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Beltrami County Board: County will lobby to help keep PILT

Beltrami County plans to lobby hard next session to ensure that state payment-in-lieu-of property taxes isn't cut.

"This is an important issue to Beltrami County," County Commissioner Joe Vene said Tuesday during a briefing on PILT, a payment from the state that recognizes services given to public lands. "We need to maintain it."

"With only a third of the county taxable land, PILT is tremendously important to us," said Board Chairman Jack Frost.

The County Board also passed a resolution that in Beltrami County, there be a no net gain of public lands.

The state faces at least a $5.4 billion budget deficit when the Legislature convenes in January, and commissioners are fearful that PILT may be on the chopping block. The Association of Minnesota Counties formed a task force on the issue, and will be making recommendations.

The Office of the Legilslative Auditor also issued a report on natural resource land that included PILT, said County Administrator Tony Murphy.

PILT "is really a complex animal, one that pays at different rates," Murphy said. "They ae based on degrees of restricted use, with higher PILTs for more restrictive uses."

Consolidated Conservation Lands - Con-Con lands -- are the most restrictive and are usually swamp lands that aren't marketable. Only a half-dozen counties have Con-Con lands, and PILT can be paid based on the value of the land or on the number of acres on a per acre payment. Beltrami County, with the most Con-Con lands, chose the latter.

Beltrami County received its 2009 PILT payment last month totaling $2.1 million, which includes $1.77 million in PILT for Con-Con lands, of which Beltrami County has 354,231 acres.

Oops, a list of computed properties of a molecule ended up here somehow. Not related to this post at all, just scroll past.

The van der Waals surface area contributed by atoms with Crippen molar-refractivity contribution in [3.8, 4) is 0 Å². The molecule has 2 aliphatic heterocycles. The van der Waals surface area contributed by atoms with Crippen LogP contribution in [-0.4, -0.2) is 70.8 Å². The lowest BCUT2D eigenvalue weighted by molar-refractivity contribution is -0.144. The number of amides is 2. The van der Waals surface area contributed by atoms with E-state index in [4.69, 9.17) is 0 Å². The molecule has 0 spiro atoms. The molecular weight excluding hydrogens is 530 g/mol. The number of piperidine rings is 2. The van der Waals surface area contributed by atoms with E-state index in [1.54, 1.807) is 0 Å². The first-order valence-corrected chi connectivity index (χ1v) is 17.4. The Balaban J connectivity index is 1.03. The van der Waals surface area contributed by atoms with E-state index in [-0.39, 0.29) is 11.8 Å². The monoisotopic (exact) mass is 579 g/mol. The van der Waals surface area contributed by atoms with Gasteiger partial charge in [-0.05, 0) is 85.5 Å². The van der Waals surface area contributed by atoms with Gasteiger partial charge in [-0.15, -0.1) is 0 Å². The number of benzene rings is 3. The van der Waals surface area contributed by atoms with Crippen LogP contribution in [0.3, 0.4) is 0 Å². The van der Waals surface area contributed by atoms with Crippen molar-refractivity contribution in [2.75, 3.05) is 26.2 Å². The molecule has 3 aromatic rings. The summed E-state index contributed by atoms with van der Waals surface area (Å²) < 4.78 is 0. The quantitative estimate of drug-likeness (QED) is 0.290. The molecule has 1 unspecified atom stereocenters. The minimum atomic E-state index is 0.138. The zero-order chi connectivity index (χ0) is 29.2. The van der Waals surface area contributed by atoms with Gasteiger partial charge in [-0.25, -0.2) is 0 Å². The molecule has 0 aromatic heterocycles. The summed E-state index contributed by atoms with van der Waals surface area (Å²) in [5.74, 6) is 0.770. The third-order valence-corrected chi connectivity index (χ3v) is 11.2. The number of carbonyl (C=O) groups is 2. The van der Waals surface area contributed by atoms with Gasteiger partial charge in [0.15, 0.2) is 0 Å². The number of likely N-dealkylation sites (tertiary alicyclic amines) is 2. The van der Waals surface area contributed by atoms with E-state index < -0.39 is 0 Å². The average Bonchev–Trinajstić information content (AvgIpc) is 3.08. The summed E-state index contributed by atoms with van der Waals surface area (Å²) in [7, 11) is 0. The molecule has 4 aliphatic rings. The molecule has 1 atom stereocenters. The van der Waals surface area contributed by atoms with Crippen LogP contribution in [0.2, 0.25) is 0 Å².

The county doesn't receive all the funds -- some of the total goes to school districts in the county and townships. The county has also set aside funds for community priorities in northern Beltrami County.

The county uses $900,000 a year to pave three-digit county roads.

But Beltrami County officials fear that metro-area legislators will see such large sums of money -- $21.8 million in 2010 -- going to predominately northern Minnesota counties and will attempt to cut back on PILT.

And the legislative auditor's report didn't help, Murphy said, causing more concerns with what he called inaccurate information. "The report has people confused."

Another concern, Murphy said, is the recent addition of more public lands, which dilutes the PILT pool of money set aside by the Legislature.

"Metro commissioners' feeling on PILT is very different than ours," Murphy said. "They think nothing of buying 100 acres and making it a public park, even waiving the PILT payment. But we have so much public lands already."

That's a reason commissioners also Tuesday passed a no-net gain resolution on public lands in an attempt to stop taking private lands off the tax rolls.

"More public lands are being bought," Murphy said. "There will be a lot more land eligible for PILT in the future."

He said he had "a hard time understanding why we wouldn't pass a no-net-gain resolution."

Such a resolution "sends a message that taking land off the tax rolls means you have to come to us first."

The state of Minnesota has policy in which the Department of Natural Resources will go to the affected county for input, but the federal government has no such policy.

"We're concerned about the further eroding of our tax base," Murphy said.

Frost, however, suggested the resolution be labeled as philosophy rather than policy, as it really can't be enforced. Commissioners left it as is.

"It is a policy, but it's also a guide," said Commissioner Quentin Fairbanks.

"They'll still do what they want, but at least we have something to wave in their face," Murphy said. "I really believe this is a symbolic gesture. It really doesn't have a lot of teeth."

The resolution specifies that "no new lands may be qcquired in Beltrami County by the DNR, USFWS and/or similar agencies via purchase, environmental land trust, or other method, unless an equal amount of property is sold back to private ownership, unless there is a guarantee that that there will be no loss of revenue to the local taxing authorities."

"We have something other counties don't have -- Rod Skoe -- he understands this more than any other," Murphy said.

Skoe, the DFL senator from Clearbrook, is vice chairman of the Senate Taxes Committee and heads its property tax division. Murphy said he and Senate Taxes Chairman Tom Bakk, DFL_Cook, have in the past succeeded in keeping PILT at its budgeted level, plus inflation.

Commissioners said they want to meet with Skoe later this year to work up a lobbying strategy for the 2011 session to explain to all lawmakers the importance of PILT.